THE STONE DIARIES

15th Anniversary Edition

Carol Shields

 From her calamitous birth in Manitoba in 1905 to her journey with her father to Indiana, throughout her years as a wife, mother, and widow, Daisy Stone Goodwill struggled to understand her place in her own life. Now, in old age, Daisy attempts to tell her life story through a novel. She listens, she observes, and, through sheer force of imagination, she becomes a witness of her own life: her birth, her death, and the troubling misconnections she discovers in between.

“She enlarges on the available material, extends, shrinks, reshapes what’s offered; this mixed potion is her life.

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 From her calamitous birth in Manitoba in 1905 to her journey with her father to Indiana, throughout her years as a wife, mother, and widow, Daisy Stone Goodwill struggled to understand her place in her own life. Now, in old age, Daisy attempts to tell her life story through a novel. She listens, she observes, and, through sheer force of imagination, she becomes a witness of her own life: her birth, her death, and the troubling misconnections she discovers in between.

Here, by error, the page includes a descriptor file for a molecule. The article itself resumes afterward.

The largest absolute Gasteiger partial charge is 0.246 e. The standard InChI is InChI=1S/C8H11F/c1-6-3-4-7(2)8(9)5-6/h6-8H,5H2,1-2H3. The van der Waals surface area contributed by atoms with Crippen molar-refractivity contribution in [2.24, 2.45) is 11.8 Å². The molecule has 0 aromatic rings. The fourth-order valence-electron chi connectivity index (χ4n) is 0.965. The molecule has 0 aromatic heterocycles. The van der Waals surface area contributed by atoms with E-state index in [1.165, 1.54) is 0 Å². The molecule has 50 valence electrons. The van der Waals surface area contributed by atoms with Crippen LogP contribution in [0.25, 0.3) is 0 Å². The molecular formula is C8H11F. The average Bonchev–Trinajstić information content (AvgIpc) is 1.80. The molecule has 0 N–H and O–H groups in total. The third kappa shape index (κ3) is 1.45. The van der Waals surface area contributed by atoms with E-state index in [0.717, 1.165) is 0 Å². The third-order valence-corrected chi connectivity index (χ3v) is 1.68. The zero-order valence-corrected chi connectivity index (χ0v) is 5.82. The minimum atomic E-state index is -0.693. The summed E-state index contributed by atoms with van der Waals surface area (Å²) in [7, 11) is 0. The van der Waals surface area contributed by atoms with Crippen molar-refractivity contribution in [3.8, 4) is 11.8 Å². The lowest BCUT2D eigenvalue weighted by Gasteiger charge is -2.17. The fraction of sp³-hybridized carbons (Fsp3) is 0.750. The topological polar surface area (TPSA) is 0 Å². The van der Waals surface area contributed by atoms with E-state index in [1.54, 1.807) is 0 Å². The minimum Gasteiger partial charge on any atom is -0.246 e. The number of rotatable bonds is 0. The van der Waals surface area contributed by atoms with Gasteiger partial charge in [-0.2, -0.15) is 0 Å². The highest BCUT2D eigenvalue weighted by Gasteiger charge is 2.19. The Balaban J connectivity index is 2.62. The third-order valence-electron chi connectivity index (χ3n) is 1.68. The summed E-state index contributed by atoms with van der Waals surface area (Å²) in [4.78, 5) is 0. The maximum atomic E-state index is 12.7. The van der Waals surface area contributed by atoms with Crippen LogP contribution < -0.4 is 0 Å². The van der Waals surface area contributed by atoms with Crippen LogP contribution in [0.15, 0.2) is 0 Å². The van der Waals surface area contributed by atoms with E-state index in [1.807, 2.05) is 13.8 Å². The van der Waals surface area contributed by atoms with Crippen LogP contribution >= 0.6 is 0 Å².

“She enlarges on the available material, extends, shrinks, reshapes what’s offered; this mixed potion is her life. She swirls it one way or the other, depending on—who knows what it depends on?the fulcrum of desire, or of necessity. She might drop in a ripe plum from a library book she’s reading or something out of a soap opera or a dream.”

The life in question belongs to Daisy Goodwill Flett, “a middle-class woman, a woman of moderate intelligence and medium-sized ego and average good luck.” In other words, a woman so commonplace that her story would seem barely worth remarking, were it not, perhaps, for her own determination to tell it. And in telling it, give it shape and meaning—even if she must supply these herself.

This is the problem that Carol Shields addresses in The Stone Diaries: how do small lives, the kind most women were once assumed to lead, assume significance and coherence? How closely do our versions of those lives correspond to objective facts? Can facts be said to exist at all in the context of something as changeable and arbitrary as a life? To what extent do “our” stories really belong to us, considering the tendency that other people—parents, spouses, children—have to intrude in them, interpret them, claim them?